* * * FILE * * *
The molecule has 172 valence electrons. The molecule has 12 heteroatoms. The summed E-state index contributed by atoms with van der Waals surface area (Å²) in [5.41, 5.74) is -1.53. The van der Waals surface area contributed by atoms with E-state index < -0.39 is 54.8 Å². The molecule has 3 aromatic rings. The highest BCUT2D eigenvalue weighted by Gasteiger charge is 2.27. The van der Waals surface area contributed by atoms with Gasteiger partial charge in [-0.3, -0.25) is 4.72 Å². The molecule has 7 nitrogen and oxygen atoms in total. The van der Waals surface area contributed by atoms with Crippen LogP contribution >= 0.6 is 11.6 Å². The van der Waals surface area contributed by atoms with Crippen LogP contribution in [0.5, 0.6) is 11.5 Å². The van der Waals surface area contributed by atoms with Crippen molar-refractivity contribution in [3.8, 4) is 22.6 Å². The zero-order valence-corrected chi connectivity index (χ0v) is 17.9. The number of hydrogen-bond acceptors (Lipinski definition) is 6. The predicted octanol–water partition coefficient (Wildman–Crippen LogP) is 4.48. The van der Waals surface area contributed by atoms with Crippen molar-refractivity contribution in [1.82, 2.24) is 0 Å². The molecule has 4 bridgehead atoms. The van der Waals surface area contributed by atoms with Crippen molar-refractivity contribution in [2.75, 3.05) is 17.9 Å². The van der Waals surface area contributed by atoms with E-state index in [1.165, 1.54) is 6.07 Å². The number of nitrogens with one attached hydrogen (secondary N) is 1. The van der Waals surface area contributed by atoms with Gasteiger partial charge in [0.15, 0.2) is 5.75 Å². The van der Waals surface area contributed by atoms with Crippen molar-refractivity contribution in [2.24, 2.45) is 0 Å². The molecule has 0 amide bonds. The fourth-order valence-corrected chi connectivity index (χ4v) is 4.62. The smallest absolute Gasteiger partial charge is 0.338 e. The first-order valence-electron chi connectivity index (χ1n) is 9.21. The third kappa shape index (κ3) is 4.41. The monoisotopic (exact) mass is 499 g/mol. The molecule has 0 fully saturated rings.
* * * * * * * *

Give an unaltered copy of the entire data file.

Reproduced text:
The molecule has 172 valence electrons. The molecule has 12 heteroatoms. The summed E-state index contributed by atoms with van der Waals surface area (Å²) in [5.41, 5.74) is -1.53. The van der Waals surface area contributed by atoms with E-state index < -0.39 is 54.8 Å². The molecule has 3 aromatic rings. The highest BCUT2D eigenvalue weighted by Gasteiger charge is 2.27. The van der Waals surface area contributed by atoms with Gasteiger partial charge in [-0.3, -0.25) is 4.72 Å². The molecule has 7 nitrogen and oxygen atoms in total. The van der Waals surface area contributed by atoms with Crippen LogP contribution >= 0.6 is 11.6 Å². The van der Waals surface area contributed by atoms with Crippen LogP contribution in [0.5, 0.6) is 11.5 Å². The van der Waals surface area contributed by atoms with Crippen molar-refractivity contribution in [3.8, 4) is 22.6 Å². The zero-order valence-corrected chi connectivity index (χ0v) is 17.9. The number of hydrogen-bond acceptors (Lipinski definition) is 6. The predicted octanol–water partition coefficient (Wildman–Crippen LogP) is 4.48. The van der Waals surface area contributed by atoms with Crippen molar-refractivity contribution in [1.82, 2.24) is 0 Å². The molecule has 4 bridgehead atoms. The van der Waals surface area contributed by atoms with Crippen molar-refractivity contribution in [2.75, 3.05) is 17.9 Å². The van der Waals surface area contributed by atoms with E-state index in [1.165, 1.54) is 6.07 Å². The number of nitrogens with one attached hydrogen (secondary N) is 1. The van der Waals surface area contributed by atoms with Gasteiger partial charge in [0.15, 0.2) is 5.75 Å². The van der Waals surface area contributed by atoms with Crippen molar-refractivity contribution in [2.24, 2.45) is 0 Å². The molecule has 0 amide bonds. The fourth-order valence-corrected chi connectivity index (χ4v) is 4.62. The smallest absolute Gasteiger partial charge is 0.338 e. The first-order valence-electron chi connectivity index (χ1n) is 9.21. The third kappa shape index (κ3) is 4.41. The monoisotopic (exact) mass is 499 g/mol. The molecule has 0 fully saturated rings.